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Wednesday, December 31, 2008

Writing a business plan is one thing, using it is another

Employee Benefit Adviser

By Jack Kwicien

November 1, 2008

...This month we want to talk about the potential uses for a written business plan. Clearly it can be used as a roadmap with your own management team to run your business. ... In addition, it can be referenced when important strategic decisions need to be made. New initiatives need to be consistent with your stated goals and business strategies. Or if your firm is going to branch out in a new direction, at least it should be a conscious strategic decision, and it should be evaluated against the back-drop of your existing written plan. And you will want to periodically update the document as your business evolves so that it remains current and reflective of how you are conducting business at a point in time.

... Consideration should be given to sharing it with your trusted advisers, including your attorney, accountant, and tax adviser. Obviously you will want to have any third parties execute a confidentiality and non-disclosure agreement ...; however, astute business people will expect that request. It will be helpful to them to better understand your business and its plans for the future. As a result, they will be in a better position to provide you solid counsel, and in all likelihood it will be more cost-effective as well.

In addition, if your firm is seeking financing, ... [your] banker will be most interested to see that you have logically developed your business strategy, goals, and financial projections. ... In fact, in most types of financial transactions it will be required. ... A business plan will be critical to explain to a third party how you currently conduct business and what your vision is for the future. And comparing your plan with theirs will enable you to see where any potential synergies may exist.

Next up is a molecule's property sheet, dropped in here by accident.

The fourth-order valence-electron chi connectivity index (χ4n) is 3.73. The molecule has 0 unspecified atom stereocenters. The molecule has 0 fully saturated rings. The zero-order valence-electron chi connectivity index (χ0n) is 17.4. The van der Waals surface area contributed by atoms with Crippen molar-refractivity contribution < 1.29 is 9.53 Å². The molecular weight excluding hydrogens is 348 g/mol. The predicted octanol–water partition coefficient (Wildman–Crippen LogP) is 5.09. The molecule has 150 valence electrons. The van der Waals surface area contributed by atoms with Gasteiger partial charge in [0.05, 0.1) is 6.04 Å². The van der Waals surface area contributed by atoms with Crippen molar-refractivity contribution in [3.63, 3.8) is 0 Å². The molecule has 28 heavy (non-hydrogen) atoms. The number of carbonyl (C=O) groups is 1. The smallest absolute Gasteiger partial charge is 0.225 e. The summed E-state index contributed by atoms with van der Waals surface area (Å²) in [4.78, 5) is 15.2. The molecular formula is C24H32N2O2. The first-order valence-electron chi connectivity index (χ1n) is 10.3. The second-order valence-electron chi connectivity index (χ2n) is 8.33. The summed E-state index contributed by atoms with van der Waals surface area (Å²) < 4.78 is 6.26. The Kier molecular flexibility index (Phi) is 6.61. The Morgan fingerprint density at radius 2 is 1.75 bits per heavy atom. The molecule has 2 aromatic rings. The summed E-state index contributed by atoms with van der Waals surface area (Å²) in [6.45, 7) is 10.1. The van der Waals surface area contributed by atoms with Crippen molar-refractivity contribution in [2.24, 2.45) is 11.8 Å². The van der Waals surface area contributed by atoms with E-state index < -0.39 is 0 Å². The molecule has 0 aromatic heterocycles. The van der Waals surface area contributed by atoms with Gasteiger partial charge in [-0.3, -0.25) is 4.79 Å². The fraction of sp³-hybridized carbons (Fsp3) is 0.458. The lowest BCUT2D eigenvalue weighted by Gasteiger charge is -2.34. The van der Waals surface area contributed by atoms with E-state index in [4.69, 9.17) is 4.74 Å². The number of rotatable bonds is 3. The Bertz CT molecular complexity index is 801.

... Excerpts from your plan can be shared with your entire staff. ... Most employees work better when they understand where they are going and how they are going to get there. ... [Your] business overview, the markets you serve, the products and services that you offer, will be important information for potential recruits to understand. ... Likewise, excerpts could be provided to carriers and important vendor relationships. That will enable all parties to understand their respective roles in your future success.

... [There] are many uses and audiences for a written business plan:

  • Managing your business;
  • Enabling smart strategic decisions;
  • Informing your important business relationships;
  • Raising capital or pursuing a merger;
  • Contemplating a sale;
  • Motivating your staff;
  • Improving your recruiting.

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Kwicien is a managing partner at Baltimore-based Daymark Advisors, a consulting and advisory firm. He can be reached at jkwicien@daymarkadvisors.com